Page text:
- When we're part of a small group surrouned by a larger group, we are often conscious of our social identity.

- When our social group is in the majority, we think less about it.

- Minority identity phenomenon
development of the social self

social comparisons
- Others around us help to define the standard by which we define ourselves.

- We feel better about ourselves when we think others are inferior.

- Social comparisons can also diminish our satisfaction.

- When we increase ourselves, we "compare upward" - we raise the standards by which we measure ourselves.

- When facing competition, we often protect our shaky self-concept by perceiving the competitor as advantaged.

-- Evaluating one's abilities and opinion by comparing oneself with others.
development of the social self

success and failure
- To undertake challenging yet realistic challenges and to succeed is to feel more competent.

- To do one's best and achieve is to feel more confident and empowered.

- Sucess feeds self-esteem. Feelings follow reality.

- Low self-eteem does sometimes cause problems. Problems and failures can cause low self-esteem.
development of the social self

other people's judgments
- When people think well of us, it helps us think well of ourselves.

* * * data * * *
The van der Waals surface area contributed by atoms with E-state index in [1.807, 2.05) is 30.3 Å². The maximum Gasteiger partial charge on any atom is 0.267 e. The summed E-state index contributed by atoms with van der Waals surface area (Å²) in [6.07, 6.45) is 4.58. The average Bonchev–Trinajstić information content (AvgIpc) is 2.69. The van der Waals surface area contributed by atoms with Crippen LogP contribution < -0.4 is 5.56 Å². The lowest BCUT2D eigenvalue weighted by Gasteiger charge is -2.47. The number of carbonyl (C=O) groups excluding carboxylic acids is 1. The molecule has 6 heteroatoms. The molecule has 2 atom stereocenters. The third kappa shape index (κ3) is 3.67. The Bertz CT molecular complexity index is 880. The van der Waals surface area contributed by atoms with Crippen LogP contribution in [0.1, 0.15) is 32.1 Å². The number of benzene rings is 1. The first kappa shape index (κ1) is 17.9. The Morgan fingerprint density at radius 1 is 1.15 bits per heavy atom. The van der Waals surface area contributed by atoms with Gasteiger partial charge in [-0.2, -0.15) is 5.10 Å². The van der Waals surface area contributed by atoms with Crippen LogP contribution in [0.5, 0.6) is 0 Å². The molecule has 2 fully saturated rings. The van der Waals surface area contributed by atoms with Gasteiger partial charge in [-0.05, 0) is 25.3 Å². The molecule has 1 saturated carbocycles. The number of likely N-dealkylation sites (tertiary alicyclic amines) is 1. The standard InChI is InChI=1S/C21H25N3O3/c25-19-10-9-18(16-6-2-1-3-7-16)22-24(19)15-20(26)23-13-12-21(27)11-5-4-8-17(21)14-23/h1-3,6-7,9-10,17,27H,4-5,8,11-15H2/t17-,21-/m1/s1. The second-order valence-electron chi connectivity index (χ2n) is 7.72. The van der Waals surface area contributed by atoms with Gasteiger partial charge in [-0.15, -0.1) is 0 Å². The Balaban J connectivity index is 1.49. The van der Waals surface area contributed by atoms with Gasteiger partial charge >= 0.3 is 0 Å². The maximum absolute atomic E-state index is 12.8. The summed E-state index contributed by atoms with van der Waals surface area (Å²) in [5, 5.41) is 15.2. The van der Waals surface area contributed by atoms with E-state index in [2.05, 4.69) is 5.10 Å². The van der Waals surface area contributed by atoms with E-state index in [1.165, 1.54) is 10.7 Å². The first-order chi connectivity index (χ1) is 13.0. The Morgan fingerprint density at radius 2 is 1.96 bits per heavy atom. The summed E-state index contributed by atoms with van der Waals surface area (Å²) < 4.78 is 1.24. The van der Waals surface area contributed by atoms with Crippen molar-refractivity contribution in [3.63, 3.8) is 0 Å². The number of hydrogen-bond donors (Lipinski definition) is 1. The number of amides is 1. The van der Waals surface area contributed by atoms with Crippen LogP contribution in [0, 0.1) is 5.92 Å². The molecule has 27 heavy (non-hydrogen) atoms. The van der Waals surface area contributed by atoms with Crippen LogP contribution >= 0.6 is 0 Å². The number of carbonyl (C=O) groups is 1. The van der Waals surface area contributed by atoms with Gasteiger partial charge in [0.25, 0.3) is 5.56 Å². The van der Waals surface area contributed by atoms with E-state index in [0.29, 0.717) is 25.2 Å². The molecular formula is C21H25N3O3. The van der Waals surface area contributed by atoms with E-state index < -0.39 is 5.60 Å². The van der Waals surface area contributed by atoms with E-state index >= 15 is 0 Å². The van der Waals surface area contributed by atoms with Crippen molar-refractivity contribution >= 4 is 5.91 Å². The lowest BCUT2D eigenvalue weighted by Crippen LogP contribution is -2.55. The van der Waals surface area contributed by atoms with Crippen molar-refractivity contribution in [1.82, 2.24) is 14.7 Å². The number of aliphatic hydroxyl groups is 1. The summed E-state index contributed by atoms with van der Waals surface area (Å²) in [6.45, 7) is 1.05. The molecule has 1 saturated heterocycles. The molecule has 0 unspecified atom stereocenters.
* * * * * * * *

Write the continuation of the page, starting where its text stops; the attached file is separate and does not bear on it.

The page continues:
- The looking glass self - our use of how we think other perceive us as a mirror for perceiving ourselves. What matters for our self-concepts is not how others actually see us but the way we imagine they see us.

- People generally feel freer to praise than criticize. We may therefore overestimate others' appraisal and inflate our self-images.

- Self-inflation is found most strikingly in Western countries

- Having a deep-seated need to belong, we feel the pain of low self-esteem when we face social exclusion.

- Self-esteem is a psychological gauge by which we monitor and react to how others appraise us.
individualism
- Prominent in industrialized Western cultures

- Identity is pretty much self-contained

- The psychology of Western cultures assumes that your life will be enriched by defining your possible selves and believing in your power of personal control.

- Western literature praises the self-reliant individual